<table ID = 'id2347014-0-table' CELLSPACING = '0' CELLPADDING = '2' WIDTH = '100%' BORDER = '0'><tbody ID = 'id2347264-0-tbody'><tr ID = 'id2347266-0-tr'><td ID = 'id2346780-0-td' CLASS = 'table' STYLE = 'background-color: #EEEEEE'> Author Information </td></tr><tr ID = 'id2346789-3-tr'><td ID = 'id2346792-3-td' CLASS = 'table'>Naoki Yamaguchi is assistant technical manager for NB Corporation of America in Hanover Park, IL. Reach him at firstname.lastname@example.org .</td></tr></tbody></table>
Q: Is wireless networking ready for prime-time factory applications?
Gardner : Yes! My garage door has been wireless for more than 20 years, not to mention the WiFi connection built into my laptop. To implement wireless in plant environments, factories require reliable deterministic signals with a known output condition if an error were to occur.
Wireless communication of I/O and serial data is the next step for plants that want to optimize resources and ensure all assets are performing at peak capabilities.
Jackson : Wireless is ready for a more central role as an add-on system to the existing wired infrastructure. This ability to combine wired and wireless measurements will allow end users to preserve investments and use wireless technology in applications where it makes sense.
Q. What are some common uses for wireless networks in a factory?
Brooks and Whitehead : Today’s wireless deployments generally occur in applications where wired networks present challenges, making wireless increasingly simple and cost-effective. With its periodic signal monitoring and data collection capabilities, wireless also becomes increasingly valuable to mobile workers. While wireless can improve cost and operational efficiencies, it does not necessarily make deployment easier.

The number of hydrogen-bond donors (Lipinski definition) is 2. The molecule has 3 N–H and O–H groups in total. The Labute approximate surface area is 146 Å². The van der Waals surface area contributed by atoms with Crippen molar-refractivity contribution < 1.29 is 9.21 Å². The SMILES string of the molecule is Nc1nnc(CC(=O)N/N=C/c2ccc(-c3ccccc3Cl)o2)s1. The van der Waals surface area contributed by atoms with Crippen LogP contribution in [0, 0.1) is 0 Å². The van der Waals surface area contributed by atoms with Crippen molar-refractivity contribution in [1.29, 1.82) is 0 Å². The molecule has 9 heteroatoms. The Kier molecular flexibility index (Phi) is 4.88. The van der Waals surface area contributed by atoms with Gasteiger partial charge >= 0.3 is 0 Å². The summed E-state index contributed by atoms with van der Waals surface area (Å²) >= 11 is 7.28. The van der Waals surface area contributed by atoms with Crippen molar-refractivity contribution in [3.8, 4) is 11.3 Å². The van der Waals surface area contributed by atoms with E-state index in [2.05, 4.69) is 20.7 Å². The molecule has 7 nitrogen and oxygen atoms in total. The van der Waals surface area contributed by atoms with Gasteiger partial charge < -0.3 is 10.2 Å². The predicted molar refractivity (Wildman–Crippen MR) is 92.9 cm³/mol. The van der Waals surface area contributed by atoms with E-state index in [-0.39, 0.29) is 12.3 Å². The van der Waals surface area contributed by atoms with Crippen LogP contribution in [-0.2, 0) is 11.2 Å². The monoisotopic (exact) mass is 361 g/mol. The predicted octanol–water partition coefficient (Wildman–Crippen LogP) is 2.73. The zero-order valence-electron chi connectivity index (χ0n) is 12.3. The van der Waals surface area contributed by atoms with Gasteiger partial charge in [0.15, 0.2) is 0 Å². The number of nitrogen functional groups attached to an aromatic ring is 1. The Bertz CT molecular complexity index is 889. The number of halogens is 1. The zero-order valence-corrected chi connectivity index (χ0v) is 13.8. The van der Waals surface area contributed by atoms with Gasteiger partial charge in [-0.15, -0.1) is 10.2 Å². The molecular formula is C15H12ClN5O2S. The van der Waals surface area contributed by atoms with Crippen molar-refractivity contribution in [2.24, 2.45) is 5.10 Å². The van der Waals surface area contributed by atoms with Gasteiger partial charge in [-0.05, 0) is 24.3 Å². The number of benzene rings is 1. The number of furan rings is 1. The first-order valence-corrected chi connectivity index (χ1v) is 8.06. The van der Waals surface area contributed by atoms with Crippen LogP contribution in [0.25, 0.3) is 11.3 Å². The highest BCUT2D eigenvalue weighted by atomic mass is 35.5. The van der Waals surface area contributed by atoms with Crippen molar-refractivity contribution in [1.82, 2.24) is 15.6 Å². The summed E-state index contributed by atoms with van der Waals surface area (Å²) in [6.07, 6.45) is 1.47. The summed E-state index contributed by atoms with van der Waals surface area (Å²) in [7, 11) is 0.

Q. In a wireless implementation, what should a user, original equipment manufacturers (OEM) or system integrator consider?
Jackson : The correct wireless protocol depends on the application. Software working at the application layer helps a system support multiple protocols. This allows users to combine the advantages of different protocols, and better isolates them from technology evolutions.
A tiered strategy to wireless network support may provide the best service to a broad set of applications. Offer a tightly integrated hardware/software solution for industry standards, such as Wi-Fi, for the best end user experience.
At the same time, provide support for proprietary and emerging standards through software abstraction, so end users can preserve software investments while maintaining flexibility as protocols change.
For instance, wireless data acquisition can use Wi-Fi for easy connectivity and high bandwidth measurements. Software drivers [or other tools, such as OPC servers] can connect applications to a range of proprietary wireless sensor network (WSN) nodes from third-party suppliers.
Q. What’s needed for a wireless implementation?
Brooks and Whitehead : To help enhance the success of an industrial wireless installation, it should include the following features: